For instance, Arthur barely knew the head of MIS—a shapeless, rumpled dweeb, affectionately known as Inspector Digit—who was Watson’s buddy and primarily responsible for getting Watson into his high-end equipment. Digit was, in the language of the trade, a guy with lots of MIPS but no I/O. Plenty of brainpower, but subject to trap errors, freeze-ups, and system hangs when it came to interacting with humans. When Digit opened his mouth, argot and acronyms, techno-linguistics and programming instruction sets came out. Most lawyers said only
“Uh-huh” and “Fix it” to Digit, which was why Digit valued Watson’s friendship. Watson, in turn, looked to Digit for the very latest in beta browsers and processing power.
Officially, the lawyers were allowed to use only firm-issued desktop PCs (referred to by the information elite as “beige toasters”) that were hooked to the network and ran five-year-old firm-approved software (hopelessly dated stuff, referred to as “stone knives and bearskins”); third-party programs of any kind were strictly forbidden, for obvious security reasons. But unofficially, Inspector Digit and the MIS people gave Watson and a few other silicon turbonerds high-end machines and let them deploy and test the latest Web browsers, agents, robots, and legal systems software. It was the best way to test the stuff before implementing it throughout the network. Watson and the other tech-headed lawyers were always clustergeeking around the new machines, running beta software, crashing supposedly crashproof software, or cycle crunching the networks on purpose, so that the MIS people would order them stand-alone workstations. Also known as propeller heads, spods, and terminal junkies, these associates knew the antiviral and security drills, so there was no point in limiting their use of third-party programs. Besides, restricting the serious user’s choice of software is the equivalent of thought control.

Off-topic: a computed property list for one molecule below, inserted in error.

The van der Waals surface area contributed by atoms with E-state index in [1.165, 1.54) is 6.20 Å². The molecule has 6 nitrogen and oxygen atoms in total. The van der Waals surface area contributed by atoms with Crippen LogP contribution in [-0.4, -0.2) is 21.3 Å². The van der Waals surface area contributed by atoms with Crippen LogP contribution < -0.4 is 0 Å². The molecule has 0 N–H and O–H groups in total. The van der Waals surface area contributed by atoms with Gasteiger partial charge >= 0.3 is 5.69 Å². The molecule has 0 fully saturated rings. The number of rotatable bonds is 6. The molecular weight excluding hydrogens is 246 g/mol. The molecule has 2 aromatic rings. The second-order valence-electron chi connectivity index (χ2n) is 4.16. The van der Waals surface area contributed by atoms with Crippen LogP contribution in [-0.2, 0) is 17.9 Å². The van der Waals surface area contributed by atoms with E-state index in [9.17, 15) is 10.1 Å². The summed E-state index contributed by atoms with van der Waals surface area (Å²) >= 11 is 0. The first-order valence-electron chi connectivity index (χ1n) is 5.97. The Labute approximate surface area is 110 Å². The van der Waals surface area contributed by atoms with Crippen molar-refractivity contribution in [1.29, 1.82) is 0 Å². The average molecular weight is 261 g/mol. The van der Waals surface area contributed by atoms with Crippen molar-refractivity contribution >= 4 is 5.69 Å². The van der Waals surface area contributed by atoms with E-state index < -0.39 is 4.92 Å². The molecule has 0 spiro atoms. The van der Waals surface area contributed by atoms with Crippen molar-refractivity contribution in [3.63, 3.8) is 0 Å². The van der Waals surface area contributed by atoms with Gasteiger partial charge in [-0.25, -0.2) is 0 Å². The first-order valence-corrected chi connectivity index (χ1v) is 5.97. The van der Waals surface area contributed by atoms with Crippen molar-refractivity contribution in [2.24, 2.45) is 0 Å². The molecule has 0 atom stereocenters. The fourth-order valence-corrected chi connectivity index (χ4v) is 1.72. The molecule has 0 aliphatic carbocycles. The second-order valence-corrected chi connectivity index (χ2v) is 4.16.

Let Arthur have a big office, thought Watson—I’ll take the workstation with two gigabytes of RAM and the beta software.
His screen came back to life when he moved the trackball, and Watson returned to the Castle of Skulls, ready for another thirty or forty billable hours of dismembering 3-D medieval warlords.
A blinking light on his Personal Information Manager (PIM) indicated that he had external voice mail waiting. He pressed the button. “This is Judge Stang’s clerk, Federal District Court, Eastern District of Missouri, calling Joseph T. Watson, attorney number 76892. Pursuant to the court’s local rules, Judge Stang has appointed you to represent an indigent defendant in Case Number 2002-CR-30084-WJS. For more information about the case and for a copy of the information and the bill of particulars, please call the court at …”